Living Edge: Halting the Coastal Waters Extinction Crises

The work on a new book begins with the Pacific Coast from Baja to the Bering Sea, following the migrations of the great whales – Grey Whales, Finbacks, Blue Whales, Humpbacks, and Orcas along with other marine mammals and fish on their migratory routes. Pacific Grey Whale numbers have been relatively strong at about 27,000, but not at historic levels, in the past decade. But in 2019 high numbers of starving beached Greys all along the Pacific were found as they began to return to the Bering Sea after mating in Baja. There are many potential causes but no certainties that include underwater sonar testing by the military, plastics filling their bellies instead of their natural foods, and, highest on the list – reduction in their foods in the Arctic waters. Grey Whales feed primarily on sea floor amphipods and sometimes on the krill, schooling squid, and other small fish to pack on blubber to undertake the 5000 mile rouetrip migration to Mexico to mate, give birth, and return to the Bering Sea. They do not eat for this entire migration until they are back in the Arctic. If the amphipods are depleted, can they adapt? Are there alternate food sources, and can food sources be brought back into sufficient tonnage for them?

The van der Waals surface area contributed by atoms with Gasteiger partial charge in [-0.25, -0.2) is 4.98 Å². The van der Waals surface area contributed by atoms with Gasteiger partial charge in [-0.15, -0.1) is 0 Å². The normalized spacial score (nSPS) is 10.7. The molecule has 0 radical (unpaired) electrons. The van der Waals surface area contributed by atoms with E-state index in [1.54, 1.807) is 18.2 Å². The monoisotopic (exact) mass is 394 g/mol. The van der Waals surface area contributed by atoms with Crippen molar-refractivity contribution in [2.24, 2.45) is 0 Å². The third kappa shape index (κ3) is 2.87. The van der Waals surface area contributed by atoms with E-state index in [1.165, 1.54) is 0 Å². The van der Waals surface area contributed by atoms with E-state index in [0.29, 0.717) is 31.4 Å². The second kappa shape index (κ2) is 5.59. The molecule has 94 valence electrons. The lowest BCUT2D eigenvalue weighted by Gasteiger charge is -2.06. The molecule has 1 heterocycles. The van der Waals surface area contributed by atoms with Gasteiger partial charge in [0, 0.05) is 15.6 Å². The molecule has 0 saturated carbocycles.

In Living Edge, Diana Hartel will travel to speak with indigenous community conservationists, scientists, and those who are close to Pacific coast wildlife. In some indigenous whaling cultures, stories are passed on of whales coming up beside a boat to eye the crew. If the whale finds them sufficiently worthy, the whale will appear on the harpooner’s side of the boat and offer itself up. Other Native cultures have similar stories of bison offering themselves. What would we offer to save others? If giving my life could stop mass extinctions and global climate chaos, I would do it without hesitation. Why would the whales help us humans now? It has been said that the animals were our teachers in ancient times, but the relationship and bond is now weak. What can we do to restore this relationship?

Whale Watch

This project will travel the coasts of the United States to explore human and non-human relationships, the fates of non-human species of which only 4% of land animals are undomesticated. That number is shrinking mainly due to critical habitat loss. Questions of what is being done to stop the extinction crises, who is doing the work, and how can we all join are on the table. This project will be recorded as a blog, newsletter, articles, and, as soon as possible, a book as time is ticking loudly on our natural ecosystems.